A series of posts, soon to be a Kindle book
In response to various requests from colleagues, customers, and project teams for more detailed information, I’ve created a series of blog posts on the data conversion cycle. By that, I refer to the need to move current and historical production system data in the form of transactions and other records to what will become the new system of record. In my experience, and from conversations with other project managers and leaders, converting data is nearly always the greatest source of risk and re-work when replacing an aging solution. The series is based on a simple diagram, depicting an iterative cycle. Each article in the series explains a different part of the cycle. Here is the diagram:
The Data Conversion Cycle – an introduction to the diagram and the series.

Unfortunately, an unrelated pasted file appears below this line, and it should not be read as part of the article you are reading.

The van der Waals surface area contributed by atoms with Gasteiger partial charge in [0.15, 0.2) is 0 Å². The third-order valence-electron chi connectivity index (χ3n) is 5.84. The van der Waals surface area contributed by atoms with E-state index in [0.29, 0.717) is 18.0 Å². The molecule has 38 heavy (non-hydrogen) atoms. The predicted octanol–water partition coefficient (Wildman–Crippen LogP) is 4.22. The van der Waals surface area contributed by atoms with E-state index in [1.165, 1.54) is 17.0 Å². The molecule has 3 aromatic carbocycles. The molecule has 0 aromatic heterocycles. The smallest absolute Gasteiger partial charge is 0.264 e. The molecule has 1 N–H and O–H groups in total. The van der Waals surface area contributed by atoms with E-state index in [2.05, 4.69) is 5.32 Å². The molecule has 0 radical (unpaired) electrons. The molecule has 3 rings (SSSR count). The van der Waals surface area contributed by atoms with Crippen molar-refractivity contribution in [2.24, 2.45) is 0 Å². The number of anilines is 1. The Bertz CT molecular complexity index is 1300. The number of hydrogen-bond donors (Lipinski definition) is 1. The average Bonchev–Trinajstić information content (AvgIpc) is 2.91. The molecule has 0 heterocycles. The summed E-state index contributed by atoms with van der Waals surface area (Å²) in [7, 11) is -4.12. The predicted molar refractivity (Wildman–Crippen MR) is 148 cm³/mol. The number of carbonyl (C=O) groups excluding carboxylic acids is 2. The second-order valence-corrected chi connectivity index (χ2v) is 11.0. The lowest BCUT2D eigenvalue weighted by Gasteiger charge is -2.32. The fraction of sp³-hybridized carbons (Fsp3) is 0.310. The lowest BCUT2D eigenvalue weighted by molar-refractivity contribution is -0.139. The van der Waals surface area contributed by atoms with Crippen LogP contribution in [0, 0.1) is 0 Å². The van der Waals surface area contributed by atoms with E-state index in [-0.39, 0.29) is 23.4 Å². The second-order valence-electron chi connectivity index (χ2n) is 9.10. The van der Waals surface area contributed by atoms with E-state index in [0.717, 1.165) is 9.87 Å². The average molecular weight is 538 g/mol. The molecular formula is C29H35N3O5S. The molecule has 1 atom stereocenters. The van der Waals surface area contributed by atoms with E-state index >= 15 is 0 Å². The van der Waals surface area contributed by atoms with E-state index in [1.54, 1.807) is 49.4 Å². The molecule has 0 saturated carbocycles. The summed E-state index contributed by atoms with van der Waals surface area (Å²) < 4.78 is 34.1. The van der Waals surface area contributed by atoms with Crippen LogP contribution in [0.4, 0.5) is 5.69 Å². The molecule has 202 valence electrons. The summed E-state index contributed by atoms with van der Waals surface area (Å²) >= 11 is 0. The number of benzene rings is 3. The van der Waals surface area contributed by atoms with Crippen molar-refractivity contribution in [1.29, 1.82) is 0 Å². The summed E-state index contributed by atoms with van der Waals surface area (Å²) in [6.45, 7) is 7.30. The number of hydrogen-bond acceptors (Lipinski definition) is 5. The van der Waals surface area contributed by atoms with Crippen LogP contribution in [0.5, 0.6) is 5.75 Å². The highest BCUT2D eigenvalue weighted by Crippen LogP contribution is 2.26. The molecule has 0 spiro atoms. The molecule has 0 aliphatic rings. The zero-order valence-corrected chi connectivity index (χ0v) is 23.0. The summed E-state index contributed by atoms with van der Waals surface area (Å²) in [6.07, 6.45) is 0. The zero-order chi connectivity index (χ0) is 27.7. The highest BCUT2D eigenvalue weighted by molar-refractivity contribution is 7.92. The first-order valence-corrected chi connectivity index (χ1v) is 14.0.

Defining the Scope of Data Conversion – we start with developing an understanding of the work to be done.
Mapping Records for Data Conversion – an explanation of what needs to be done in order to make records from the current system of records meaningful to the new solution.
Developing Legacy System Data Extraction Processes – tying the mapping and scope exercises together to get data out of the legacy system.
Extracting Records and Loading Them Into the Target System – an explanation of the activities and some best practices for actually moving data records.
Validating Data Conversion – best practices for inspection and gathering lessons learned.
Developing a Data Conversion Plan – considerations for both managing the iterative conversion process and integrating it into the larger implementation project plan.
A Risk Taxonomy for Data Conversion – a list of common data conversion risks historically recognized in past projects, useful in conducting your risk assessment.
Measuring Progress in the Iterative Data Conversion Cycle – considerations for planning to assess data conversion quality, as the team “learns how to move data.”
Expect it to be available on the Kindle in February, and in paperback a couple of weeks later.